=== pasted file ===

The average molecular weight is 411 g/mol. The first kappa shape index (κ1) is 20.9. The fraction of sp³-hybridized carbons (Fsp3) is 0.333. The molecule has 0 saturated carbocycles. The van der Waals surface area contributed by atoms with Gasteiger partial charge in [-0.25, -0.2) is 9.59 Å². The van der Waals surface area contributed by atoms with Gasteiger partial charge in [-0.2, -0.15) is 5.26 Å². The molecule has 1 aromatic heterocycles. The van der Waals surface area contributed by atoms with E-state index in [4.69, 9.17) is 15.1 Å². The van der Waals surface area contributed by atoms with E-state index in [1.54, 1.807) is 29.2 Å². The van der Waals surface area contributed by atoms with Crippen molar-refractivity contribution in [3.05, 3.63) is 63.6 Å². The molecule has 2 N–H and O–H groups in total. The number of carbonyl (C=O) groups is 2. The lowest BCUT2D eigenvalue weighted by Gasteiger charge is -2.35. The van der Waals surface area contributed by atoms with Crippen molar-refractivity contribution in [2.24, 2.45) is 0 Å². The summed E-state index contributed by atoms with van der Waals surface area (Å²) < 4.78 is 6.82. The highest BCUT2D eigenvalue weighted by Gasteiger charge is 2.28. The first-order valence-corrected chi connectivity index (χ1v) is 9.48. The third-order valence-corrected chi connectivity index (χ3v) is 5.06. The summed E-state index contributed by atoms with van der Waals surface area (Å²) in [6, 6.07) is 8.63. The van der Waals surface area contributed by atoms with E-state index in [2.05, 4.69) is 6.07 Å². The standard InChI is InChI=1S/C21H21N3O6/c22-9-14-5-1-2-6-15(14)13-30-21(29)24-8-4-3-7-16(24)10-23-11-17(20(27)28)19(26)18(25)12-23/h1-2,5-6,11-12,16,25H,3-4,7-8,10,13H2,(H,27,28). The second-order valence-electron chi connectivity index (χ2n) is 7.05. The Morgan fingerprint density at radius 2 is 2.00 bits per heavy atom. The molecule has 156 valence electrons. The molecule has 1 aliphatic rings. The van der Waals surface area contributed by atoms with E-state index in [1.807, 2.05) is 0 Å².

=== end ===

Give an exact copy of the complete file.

The average molecular weight is 411 g/mol. The first kappa shape index (κ1) is 20.9. The fraction of sp³-hybridized carbons (Fsp3) is 0.333. The molecule has 0 saturated carbocycles. The van der Waals surface area contributed by atoms with Gasteiger partial charge in [-0.25, -0.2) is 9.59 Å². The van der Waals surface area contributed by atoms with Gasteiger partial charge in [-0.2, -0.15) is 5.26 Å². The molecule has 1 aromatic heterocycles. The van der Waals surface area contributed by atoms with E-state index in [4.69, 9.17) is 15.1 Å². The van der Waals surface area contributed by atoms with E-state index in [1.54, 1.807) is 29.2 Å². The van der Waals surface area contributed by atoms with Crippen molar-refractivity contribution in [3.05, 3.63) is 63.6 Å². The molecule has 2 N–H and O–H groups in total. The number of carbonyl (C=O) groups is 2. The lowest BCUT2D eigenvalue weighted by Gasteiger charge is -2.35. The van der Waals surface area contributed by atoms with Crippen molar-refractivity contribution in [2.24, 2.45) is 0 Å². The summed E-state index contributed by atoms with van der Waals surface area (Å²) < 4.78 is 6.82. The highest BCUT2D eigenvalue weighted by Gasteiger charge is 2.28. The first-order valence-corrected chi connectivity index (χ1v) is 9.48. The third-order valence-corrected chi connectivity index (χ3v) is 5.06. The summed E-state index contributed by atoms with van der Waals surface area (Å²) in [6, 6.07) is 8.63. The van der Waals surface area contributed by atoms with E-state index in [2.05, 4.69) is 6.07 Å². The standard InChI is InChI=1S/C21H21N3O6/c22-9-14-5-1-2-6-15(14)13-30-21(29)24-8-4-3-7-16(24)10-23-11-17(20(27)28)19(26)18(25)12-23/h1-2,5-6,11-12,16,25H,3-4,7-8,10,13H2,(H,27,28). The second-order valence-electron chi connectivity index (χ2n) is 7.05. The Morgan fingerprint density at radius 2 is 2.00 bits per heavy atom. The molecule has 156 valence electrons. The molecule has 1 aliphatic rings. The van der Waals surface area contributed by atoms with E-state index in [1.807, 2.05) is 0 Å².